How to do Basic In-Hand Work
You will no doubt have watched in awe as the stunning white horses of the Spanish Riding School perform perfect in-hand piaffe and passage during their displays. These exercises are not just for the benefit of the crowd; they are a really effective way of developing collection and engagement without the hindrance of the rider’s weight.
But it’s not just advanced dressage horses that benefit from in-hand work.
Basic in-hand training is a great, fun way to teach your young dressage horse some useful exercises before you attempt them under saddle and to offer him something different in his schooling programme.
For in-hand work you’ll need:
- a well-fitting surcingle and pad, complete with an assortment of rings
- elasticated side reins
- simple snaffle bridle
- long schooling whip or in-hand whip
- lunge line
- brushing boots
It’s easier to use a surcingle rather than a saddle for in-hand work. A good quality surcingle has an assortment of rings placed at varying heights. This allows you to easily attach the side reins in different positions, depending on the contact that you want to achieve.
Put the bridle on first, and make sure that you have unhindered access to the bit. Remove the noseband from the bridle so that it does not get in the way of the cavesson.
Brushing boots are a good idea, just in case your horse loses his balance and knocks himself, and you should wear gloves.
Basic in-hand work
When you’re ready to start work in the arena, attach the side reins from the surcingle to the bit rings. Keep them parallel to the floor so that they don’t pull your horse’s head down, and adjust the length so that your horse works forward into the bridle in a nice, open frame. His poll should be the highest point, and his face should be slightly in front of the vertical. If the side reins are too short and restrictive, he will become over-bent and will be unable to work forwards into the contact properly.
Check that the girth is tight enough and the surcingle is firmly in place. Attach the lunge line to the front ring on the cavesson, and you’re ready to begin.
Exercise 1 – Square halt
This is the first exercise you should teach your horse in-hand. It accustoms the horse to accepting the whip as an aid and helps to build his confidence.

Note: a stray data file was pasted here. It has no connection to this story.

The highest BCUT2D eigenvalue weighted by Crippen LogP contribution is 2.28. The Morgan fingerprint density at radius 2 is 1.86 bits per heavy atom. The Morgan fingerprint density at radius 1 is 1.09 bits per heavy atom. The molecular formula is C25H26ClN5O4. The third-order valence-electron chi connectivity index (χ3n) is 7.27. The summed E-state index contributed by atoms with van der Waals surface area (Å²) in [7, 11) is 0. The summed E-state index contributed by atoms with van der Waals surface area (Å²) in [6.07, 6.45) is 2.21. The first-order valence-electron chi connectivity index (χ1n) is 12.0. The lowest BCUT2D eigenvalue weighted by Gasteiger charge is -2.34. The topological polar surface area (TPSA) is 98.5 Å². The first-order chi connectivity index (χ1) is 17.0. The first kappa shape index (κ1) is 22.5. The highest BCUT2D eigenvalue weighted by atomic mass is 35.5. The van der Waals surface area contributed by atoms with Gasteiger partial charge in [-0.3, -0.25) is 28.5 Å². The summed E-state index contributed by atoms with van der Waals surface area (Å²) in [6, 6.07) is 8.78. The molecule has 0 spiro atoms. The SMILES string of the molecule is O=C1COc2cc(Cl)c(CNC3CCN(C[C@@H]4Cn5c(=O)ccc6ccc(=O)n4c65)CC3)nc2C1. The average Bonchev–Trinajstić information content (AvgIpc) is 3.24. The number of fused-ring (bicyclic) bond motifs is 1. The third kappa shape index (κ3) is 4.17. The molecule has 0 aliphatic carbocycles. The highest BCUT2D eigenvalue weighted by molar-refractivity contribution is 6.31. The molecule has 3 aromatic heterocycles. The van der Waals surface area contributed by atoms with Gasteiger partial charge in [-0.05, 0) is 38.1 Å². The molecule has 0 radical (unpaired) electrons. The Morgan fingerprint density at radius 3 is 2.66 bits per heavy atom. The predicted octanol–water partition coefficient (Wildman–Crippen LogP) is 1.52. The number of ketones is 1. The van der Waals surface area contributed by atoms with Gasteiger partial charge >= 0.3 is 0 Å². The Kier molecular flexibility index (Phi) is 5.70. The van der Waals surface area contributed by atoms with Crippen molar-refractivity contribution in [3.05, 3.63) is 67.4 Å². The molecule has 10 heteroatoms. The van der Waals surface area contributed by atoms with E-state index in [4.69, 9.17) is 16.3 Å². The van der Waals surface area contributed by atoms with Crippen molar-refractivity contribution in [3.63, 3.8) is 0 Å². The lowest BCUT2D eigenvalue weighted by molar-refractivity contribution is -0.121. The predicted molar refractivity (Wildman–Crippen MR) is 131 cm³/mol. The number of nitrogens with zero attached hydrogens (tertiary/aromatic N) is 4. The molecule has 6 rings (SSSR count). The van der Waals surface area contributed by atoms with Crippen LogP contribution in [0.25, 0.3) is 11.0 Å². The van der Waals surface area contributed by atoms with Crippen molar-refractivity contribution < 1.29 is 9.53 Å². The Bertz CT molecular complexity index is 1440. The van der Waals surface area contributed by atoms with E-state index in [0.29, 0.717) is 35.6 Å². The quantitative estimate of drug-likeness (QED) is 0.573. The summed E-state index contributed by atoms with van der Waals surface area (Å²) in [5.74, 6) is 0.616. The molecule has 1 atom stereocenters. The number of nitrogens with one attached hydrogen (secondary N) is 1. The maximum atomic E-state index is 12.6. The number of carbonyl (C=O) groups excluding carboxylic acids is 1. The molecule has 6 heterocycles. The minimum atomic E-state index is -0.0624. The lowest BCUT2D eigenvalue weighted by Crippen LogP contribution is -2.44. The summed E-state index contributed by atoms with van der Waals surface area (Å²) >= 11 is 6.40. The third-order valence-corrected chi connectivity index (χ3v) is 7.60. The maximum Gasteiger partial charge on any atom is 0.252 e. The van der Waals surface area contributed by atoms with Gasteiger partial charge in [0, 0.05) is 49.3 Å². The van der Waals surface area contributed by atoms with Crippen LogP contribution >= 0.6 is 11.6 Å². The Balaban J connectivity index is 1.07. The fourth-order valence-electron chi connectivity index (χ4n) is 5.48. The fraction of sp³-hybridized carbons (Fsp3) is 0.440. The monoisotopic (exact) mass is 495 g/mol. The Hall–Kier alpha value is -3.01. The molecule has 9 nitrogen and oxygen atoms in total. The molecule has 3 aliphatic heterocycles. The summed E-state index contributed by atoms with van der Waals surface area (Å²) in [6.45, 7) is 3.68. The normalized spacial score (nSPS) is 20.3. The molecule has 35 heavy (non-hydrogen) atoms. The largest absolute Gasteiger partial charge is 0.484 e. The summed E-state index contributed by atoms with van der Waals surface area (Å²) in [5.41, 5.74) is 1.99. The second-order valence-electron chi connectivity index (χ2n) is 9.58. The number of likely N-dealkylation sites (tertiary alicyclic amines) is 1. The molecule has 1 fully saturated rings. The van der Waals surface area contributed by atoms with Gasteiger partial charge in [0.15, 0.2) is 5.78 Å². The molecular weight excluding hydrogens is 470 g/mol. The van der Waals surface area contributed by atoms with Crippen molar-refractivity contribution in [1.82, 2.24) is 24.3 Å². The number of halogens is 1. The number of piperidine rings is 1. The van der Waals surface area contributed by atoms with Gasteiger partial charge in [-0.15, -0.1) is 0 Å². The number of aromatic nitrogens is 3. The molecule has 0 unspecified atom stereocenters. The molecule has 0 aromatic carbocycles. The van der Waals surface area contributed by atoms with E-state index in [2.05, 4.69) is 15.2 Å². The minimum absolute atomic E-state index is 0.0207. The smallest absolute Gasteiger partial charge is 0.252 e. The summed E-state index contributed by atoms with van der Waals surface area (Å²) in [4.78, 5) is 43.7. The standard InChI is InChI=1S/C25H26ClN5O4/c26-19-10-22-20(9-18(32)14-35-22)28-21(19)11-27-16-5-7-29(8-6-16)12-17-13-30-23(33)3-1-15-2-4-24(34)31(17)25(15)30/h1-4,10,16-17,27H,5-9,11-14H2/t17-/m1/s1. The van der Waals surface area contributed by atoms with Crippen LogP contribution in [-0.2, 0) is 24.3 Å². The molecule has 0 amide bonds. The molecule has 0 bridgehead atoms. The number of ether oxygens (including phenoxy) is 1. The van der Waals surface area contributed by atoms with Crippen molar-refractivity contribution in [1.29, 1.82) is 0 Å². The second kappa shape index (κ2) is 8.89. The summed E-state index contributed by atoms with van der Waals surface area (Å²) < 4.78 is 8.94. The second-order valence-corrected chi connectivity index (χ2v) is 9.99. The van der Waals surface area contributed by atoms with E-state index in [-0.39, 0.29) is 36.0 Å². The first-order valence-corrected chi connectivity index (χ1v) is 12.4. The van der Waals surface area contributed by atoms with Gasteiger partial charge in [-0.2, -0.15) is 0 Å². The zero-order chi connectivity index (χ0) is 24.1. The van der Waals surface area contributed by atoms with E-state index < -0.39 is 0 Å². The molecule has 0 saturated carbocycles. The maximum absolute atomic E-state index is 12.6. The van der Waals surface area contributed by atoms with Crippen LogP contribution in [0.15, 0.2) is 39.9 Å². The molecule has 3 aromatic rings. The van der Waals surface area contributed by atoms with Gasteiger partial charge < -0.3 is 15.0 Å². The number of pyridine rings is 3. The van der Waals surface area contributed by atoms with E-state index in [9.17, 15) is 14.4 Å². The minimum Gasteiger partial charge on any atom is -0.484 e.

- Begin on the left rein with the whip in your right hand. Position your horse against the side of the arena to help keep him straight. Don’t stand too close to your horse – you’ll need to see his body language.
- Tap your horse on his inside hind leg with your whip, just above his hock. This should encourage him to step under with that leg. As soon as he obliges, stop the whip aid and praise him.
- Now produce a square halt by asking your horse to bring his right hind leg underneath him, using the same technique.
Exercise 2 – Rein back
- Stand at the horse’s shoulder. Give a soft half-halt with the lunge line and encourage your horse to step back by using a verbal command.
- If necessary, apply a slightly stronger aid. Give the horse a soft half-halt with the lunge line and touch the front of his shoulder with the whip to show him that you want him to move away from the aid. The horse should take a step backwards.
Once your horse is confident and understands these two exercises, you can combine them. Establish a square halt, rein back, and then square the halt again.
Related Read: How to Rein Back
Exercise 3 – Turn on the forehand
This basic exercise can be used as the introduction to lateral work in-hand.
- Position your horse in the centre of the school so that he can move his quarters freely. Stand to one side of your horse, near his head.
- Touch your horse on his flank with your whip, and step towards him as you do so. Verbally ask him to “move over”. Keep a gentle tension on the lunge line so that the horse does not walk forward. Ask for only a few steps to begin with.
- Once the horse understands what you want him to do; repeat the exercise on the other rein.
Basic in-hand exercises can be used instead of lungeing and schooling to break up a horse’s work routine with something different.
Keep in mind that whatever you do, the work should always be fun.
Remember to praise your horse when he understands what you’re asking of him, and don’t make him sour through endless repetition.
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